After the last class, I had the privilige of being involved in a lengthy discussion with Ms. Loosle, Paul Milner, J. Mark Lowe, and a young woman whose name I never caught about the FamilySearch Wiki, the focus of that particular class. Mr. Milner and Mr. Lowe were guest speakers during that lecture, and it was interesting to hear their perspectives on the FamilySearch Wiki, how it works, and how it can aid societies and individuals in building a community of knowledge.

The day ended with an outdoor supper, and a performance by Sheila K. Adams and her son Andrew. Mrs. Adams is a balladeer and story teller. Her down home stories, taken from her own life and lives of generations past, are a bittersweet reminder of a way of life that has nearly been trampled out by modern “progress” and movement of native families out of the mountain areas.

Tomorrow: a lecture by the renowned Elizabeth Shown Mills, and the National Genealogical Conference luncheon.

* * * * *

Footnotes:
1. The postnomials defined: CG = Certified Genealogist (earned through the Board for Certification of Genealogists); AG = Accredited Genealogist (earned through ICAPGen); MLS = Masters of Library Science, also sometimes seen as MLIS (Masters of Library and Information Science).

July 25, 2010

FGS Conference Just Around the Corner

In a little more than three weeks, I will be on my way to Knoxville, TN, for the Federation of Genealogical Societies’ annual conference. I’ve been looking forward to this all year. I will (finally!) be able to meet several fellow genealogists whose work I’ve read or with whom I’ve corresponded, attend lectures on a variety of topics given by some of the best speakers of our time, and visit several great Eastern Tennessee repositories. Who could ask for more?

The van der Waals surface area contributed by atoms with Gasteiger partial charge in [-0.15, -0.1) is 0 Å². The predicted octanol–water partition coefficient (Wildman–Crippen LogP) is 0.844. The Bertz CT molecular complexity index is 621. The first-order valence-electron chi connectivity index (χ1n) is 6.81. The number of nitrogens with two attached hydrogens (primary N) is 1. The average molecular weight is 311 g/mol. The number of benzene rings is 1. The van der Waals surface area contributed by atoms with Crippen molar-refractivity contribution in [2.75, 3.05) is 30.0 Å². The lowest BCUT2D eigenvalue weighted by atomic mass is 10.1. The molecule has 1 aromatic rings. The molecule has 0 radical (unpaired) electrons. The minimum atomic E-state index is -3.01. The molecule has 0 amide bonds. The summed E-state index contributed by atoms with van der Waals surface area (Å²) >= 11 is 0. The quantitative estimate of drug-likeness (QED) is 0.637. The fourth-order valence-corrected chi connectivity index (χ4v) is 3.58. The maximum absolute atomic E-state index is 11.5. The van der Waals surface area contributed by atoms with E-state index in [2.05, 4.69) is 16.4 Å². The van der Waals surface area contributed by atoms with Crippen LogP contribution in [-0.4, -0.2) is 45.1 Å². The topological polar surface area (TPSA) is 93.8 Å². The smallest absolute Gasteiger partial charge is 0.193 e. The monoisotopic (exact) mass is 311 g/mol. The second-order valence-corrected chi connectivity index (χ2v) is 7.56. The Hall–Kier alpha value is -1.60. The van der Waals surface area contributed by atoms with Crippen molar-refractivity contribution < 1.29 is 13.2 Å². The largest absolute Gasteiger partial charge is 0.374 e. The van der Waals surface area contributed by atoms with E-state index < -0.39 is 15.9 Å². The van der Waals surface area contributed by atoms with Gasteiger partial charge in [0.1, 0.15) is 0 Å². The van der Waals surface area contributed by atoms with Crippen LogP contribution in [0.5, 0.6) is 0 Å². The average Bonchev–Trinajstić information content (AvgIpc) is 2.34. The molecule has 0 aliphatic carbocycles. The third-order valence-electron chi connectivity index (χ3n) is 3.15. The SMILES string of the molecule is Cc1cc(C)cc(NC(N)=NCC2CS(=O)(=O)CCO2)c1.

My tentative plans are to attend next year’s National Genealogical Society Family History Conference, held in Charleston, SC, from 11 – 14 May 2011. Aside from all the wonderful opportunities presented by the conference, Charleston itself holds an irresistable appeal, being rich in heritage, history, and lore.

What a fabulous time it is to be a genealogist!

June 16, 2010

Brick Walls and Genealogy Journals

I have been “doing family history” for about 25 years now. I like solving puzzles and learning or trying out different methodologies; in fact, I would even go so far as to say that I crave the challenges presented by a new brick wall.

The problem being, of course, that I’ve been stuck on the same set of brick walls in my own ancestry for quite a while now. (Sound familiar?) Even though I’ve made some headway recently, the fact remains that the names are all the same; after a while, and almost inevitably, boredom and frustration set in.

One way I counter this is by turning to other family histories; not by pursuing new lines of research, but by reading published histories compiled by other genealogists. There are a number of incredibly reputable journals that have been published over the past few decades, and some much longer: The American Genealogist, The Genealogist, The New England Historical and Genealogical Register, and The New York Genealogical and Biographical Record, to name a few.

My favorite, though, is The National Genealogical Society Quarterly, aka the NGSQ. Part of the reason why it’s my favorite is purely practical: I’m a member of the NGS, and so have ready, online access to all issues of the NGSQ from 1988 to the present. But there are other reasons as well. The NGSQ covers a wider variety of eras and problems than the other named journals, and many of the more recent articles over the past twenty-odd years are “teaching” articles; that is, they were written with the student genealogist in mind, logically ordered so that the whole method behind the madness is explained. This allows others, those who are stuck behind a stubbornly resistant brick wall, to take that methodology and apply it to their own problems.

Each time I read an NGSQ article, I find my mind turning to a similar problem I’ve faced in finding my own ancestors. The Eureka! moment hits (Aha, here’s what I can do to solve that problem), and my fingers itch for pen and paper so I can capture the ideas as they flower. My thirst for the chase is renewed, and I am ready once again to continue the ceaseless battering against the never-ending supply of brick walls my ancestors have thrown up.